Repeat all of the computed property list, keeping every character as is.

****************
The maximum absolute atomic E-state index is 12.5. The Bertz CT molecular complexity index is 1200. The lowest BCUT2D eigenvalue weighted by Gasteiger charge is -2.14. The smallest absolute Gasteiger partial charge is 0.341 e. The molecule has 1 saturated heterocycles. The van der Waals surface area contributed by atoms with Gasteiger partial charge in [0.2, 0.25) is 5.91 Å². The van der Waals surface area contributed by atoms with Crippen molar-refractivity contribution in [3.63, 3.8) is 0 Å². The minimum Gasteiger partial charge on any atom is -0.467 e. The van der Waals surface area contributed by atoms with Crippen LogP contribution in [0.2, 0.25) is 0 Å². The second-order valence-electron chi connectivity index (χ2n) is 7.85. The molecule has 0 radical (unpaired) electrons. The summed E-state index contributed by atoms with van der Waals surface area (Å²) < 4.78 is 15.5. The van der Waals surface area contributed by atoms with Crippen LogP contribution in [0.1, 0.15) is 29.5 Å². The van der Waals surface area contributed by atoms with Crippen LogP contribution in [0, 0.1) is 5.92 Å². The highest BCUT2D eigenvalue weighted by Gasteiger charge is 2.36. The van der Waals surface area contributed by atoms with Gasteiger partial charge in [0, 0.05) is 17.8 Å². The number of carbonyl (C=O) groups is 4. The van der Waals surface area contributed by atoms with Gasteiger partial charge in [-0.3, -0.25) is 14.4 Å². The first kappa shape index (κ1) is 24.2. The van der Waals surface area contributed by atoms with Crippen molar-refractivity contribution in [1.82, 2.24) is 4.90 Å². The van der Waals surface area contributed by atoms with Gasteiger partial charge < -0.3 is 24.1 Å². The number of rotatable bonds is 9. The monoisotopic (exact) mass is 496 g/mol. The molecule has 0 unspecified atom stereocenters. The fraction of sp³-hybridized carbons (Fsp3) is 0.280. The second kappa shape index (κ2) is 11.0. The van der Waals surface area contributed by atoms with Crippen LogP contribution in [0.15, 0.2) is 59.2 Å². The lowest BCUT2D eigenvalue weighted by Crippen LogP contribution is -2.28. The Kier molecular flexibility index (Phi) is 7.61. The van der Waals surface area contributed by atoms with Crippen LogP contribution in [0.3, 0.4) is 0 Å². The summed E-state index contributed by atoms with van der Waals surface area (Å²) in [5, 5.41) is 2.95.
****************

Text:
The maximum absolute atomic E-state index is 12.5. The Bertz CT molecular complexity index is 1200. The lowest BCUT2D eigenvalue weighted by Gasteiger charge is -2.14. The smallest absolute Gasteiger partial charge is 0.341 e. The molecule has 1 saturated heterocycles. The van der Waals surface area contributed by atoms with Gasteiger partial charge in [0.2, 0.25) is 5.91 Å². The van der Waals surface area contributed by atoms with Crippen molar-refractivity contribution in [3.63, 3.8) is 0 Å². The minimum Gasteiger partial charge on any atom is -0.467 e. The van der Waals surface area contributed by atoms with Crippen LogP contribution in [0.2, 0.25) is 0 Å². The second-order valence-electron chi connectivity index (χ2n) is 7.85. The molecule has 0 radical (unpaired) electrons. The summed E-state index contributed by atoms with van der Waals surface area (Å²) < 4.78 is 15.5. The van der Waals surface area contributed by atoms with Crippen LogP contribution in [0.1, 0.15) is 29.5 Å². The van der Waals surface area contributed by atoms with Crippen LogP contribution in [0, 0.1) is 5.92 Å². The highest BCUT2D eigenvalue weighted by Gasteiger charge is 2.36. The van der Waals surface area contributed by atoms with Gasteiger partial charge in [0, 0.05) is 17.8 Å². The number of carbonyl (C=O) groups is 4. The van der Waals surface area contributed by atoms with Gasteiger partial charge in [-0.3, -0.25) is 14.4 Å². The first kappa shape index (κ1) is 24.2. The van der Waals surface area contributed by atoms with Crippen molar-refractivity contribution in [1.82, 2.24) is 4.90 Å². The van der Waals surface area contributed by atoms with Gasteiger partial charge < -0.3 is 24.1 Å². The number of rotatable bonds is 9. The monoisotopic (exact) mass is 496 g/mol. The molecule has 0 unspecified atom stereocenters. The fraction of sp³-hybridized carbons (Fsp3) is 0.280. The second kappa shape index (κ2) is 11.0. The van der Waals surface area contributed by atoms with Crippen LogP contribution in [0.15, 0.2) is 59.2 Å². The lowest BCUT2D eigenvalue weighted by Crippen LogP contribution is -2.28. The Kier molecular flexibility index (Phi) is 7.61. The van der Waals surface area contributed by atoms with Crippen LogP contribution in [0.3, 0.4) is 0 Å². The summed E-state index contributed by atoms with van der Waals surface area (Å²) in [5, 5.41) is 2.95.